Often neglected, ignored, or misunderstood, a wood stove chimney is the backbone that supports your wood burning stove.
Think of it as the "behind the scenes" workhorse that drives the entire wood burning system.
Although it's exciting to focus on the most efficient stove or the latest technology, it's easy to forget your stove will only function as well as the chimney it's connected too.
In fact, a majority of problems such as back puffing, poor draft or the smell of soot in the house can be traced back to a poorly constructed chimney.
To learn more, lets look at how a chimney operates and why its design is so important.
In order for a wood burning stove to function properly, the chimney must expel hot gasses up and out of the home. As the gasses rise up the chimney it creates a pressure difference that allows the stove to draw in fresh air used for combustion....kind of like a vacuum.
This movement of gasses up the chimney is known as draft. The temperature of the gasses inside the chimney and the overall chimney height both play an important factor in determining draft.
For example, the hotter the gasses are inside the chimney compared to the temperature of the outside air, the stronger the draft will be. Also, the taller the chimney the more draft it will create.
Outside air currents that form around trees, buildings or roof peaks can create problems that reduce and interfere with draft. To prevent this from occurring, a chimney should extend at least 3 feet past a flat roof and be at least 2 feet above any roof peak within a 10 foot radius.
In general, the overall height of the chimney from the base of the wood stove to the top of the chimney should not be less than 15 feet.
Contrary to popular belief, chimneys that exit the home at ground level and run outside along the exterior walls of the home are extremely inefficient.
Since hot air rises, the outside temperatures cool the gasses inside the chimney reducing draft. These cooling gasses can also create condensation and a buildup of creosote. Creosote forms when warm gasses come into contact with a cold surface, which is exactly what happens when you run a chimney outside.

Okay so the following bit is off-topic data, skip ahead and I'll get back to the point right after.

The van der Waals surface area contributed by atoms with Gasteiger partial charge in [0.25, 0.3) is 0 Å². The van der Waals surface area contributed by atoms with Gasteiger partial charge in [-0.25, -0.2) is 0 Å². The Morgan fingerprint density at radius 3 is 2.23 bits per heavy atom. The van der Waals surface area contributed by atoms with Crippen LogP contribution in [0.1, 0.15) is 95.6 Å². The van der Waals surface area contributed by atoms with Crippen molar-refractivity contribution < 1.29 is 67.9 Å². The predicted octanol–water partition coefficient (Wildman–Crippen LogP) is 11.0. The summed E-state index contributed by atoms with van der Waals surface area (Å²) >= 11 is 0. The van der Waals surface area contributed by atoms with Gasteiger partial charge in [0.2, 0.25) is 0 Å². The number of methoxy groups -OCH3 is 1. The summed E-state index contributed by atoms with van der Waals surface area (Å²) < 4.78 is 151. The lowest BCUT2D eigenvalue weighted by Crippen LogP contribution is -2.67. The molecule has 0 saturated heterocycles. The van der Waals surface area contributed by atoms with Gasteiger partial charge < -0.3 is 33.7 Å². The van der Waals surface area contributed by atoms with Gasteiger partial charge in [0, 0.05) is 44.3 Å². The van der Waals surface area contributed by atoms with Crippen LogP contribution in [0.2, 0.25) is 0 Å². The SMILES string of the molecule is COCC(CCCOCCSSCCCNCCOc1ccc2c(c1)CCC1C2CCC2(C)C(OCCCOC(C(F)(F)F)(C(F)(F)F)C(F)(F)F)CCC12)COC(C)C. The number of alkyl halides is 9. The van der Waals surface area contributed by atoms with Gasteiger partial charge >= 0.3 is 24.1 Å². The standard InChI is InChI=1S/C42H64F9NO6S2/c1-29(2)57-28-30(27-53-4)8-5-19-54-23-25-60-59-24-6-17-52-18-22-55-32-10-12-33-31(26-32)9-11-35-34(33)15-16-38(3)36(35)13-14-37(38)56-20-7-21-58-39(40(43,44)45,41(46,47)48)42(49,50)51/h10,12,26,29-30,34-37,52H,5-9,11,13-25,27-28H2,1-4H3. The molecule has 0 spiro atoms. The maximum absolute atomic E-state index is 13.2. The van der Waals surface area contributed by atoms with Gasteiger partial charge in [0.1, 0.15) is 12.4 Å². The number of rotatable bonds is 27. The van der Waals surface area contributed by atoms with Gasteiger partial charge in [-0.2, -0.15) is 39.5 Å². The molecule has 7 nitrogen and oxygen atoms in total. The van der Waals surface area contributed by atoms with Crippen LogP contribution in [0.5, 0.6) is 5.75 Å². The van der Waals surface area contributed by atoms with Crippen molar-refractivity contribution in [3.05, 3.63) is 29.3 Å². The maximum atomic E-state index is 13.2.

By locating the stove in the center of your home, the wood stove chimney will extend straight up through the living quarters of your home where the temperature is warm.
These warm temperatures that surround the chimney keep the flue gasses warm which in turn helps create a strong draft. Plus, the chimney exits near the roof peak eliminating the possibility of unwanted problems caused by outside structures.
Besides installing an interior chimney, you should also make sure the chimney flue size matches the requirements of your stove. For example, a flue that is too small can create too much draft and a flue that is too large will have decreased pressure resulting in a reduction in draft.
The stove manufacturer will have a recommendation for which size chimney flue you should install for optimal performance. Typically the flue collar on the stove will determine your chimney flue size.
Limit the number of bends in the chimney by reducing excessive T's or elbows and try to avoid long horizontal runs in the chimney. Think of a chimney like a dryer vent. The more the dryer vent bends and zig-zags, the more lint it collects inside the pipe.
A chimney is basically the same way, only the lint is actually creosote. A straight, vertical path without restrictions will create a strong draft.
So what's the best way to install a wood stove chimney inside your home? Remember these basic principles:
Remember, the chimney is the backbone of your wood burning stove. Inspect it regularly for damage caused by high temperatures, moisture or corrosion.
Also, have the chimney inspected and cleaned by a certified professional at least once a year to maintain your investment and more importantly, increase your safety.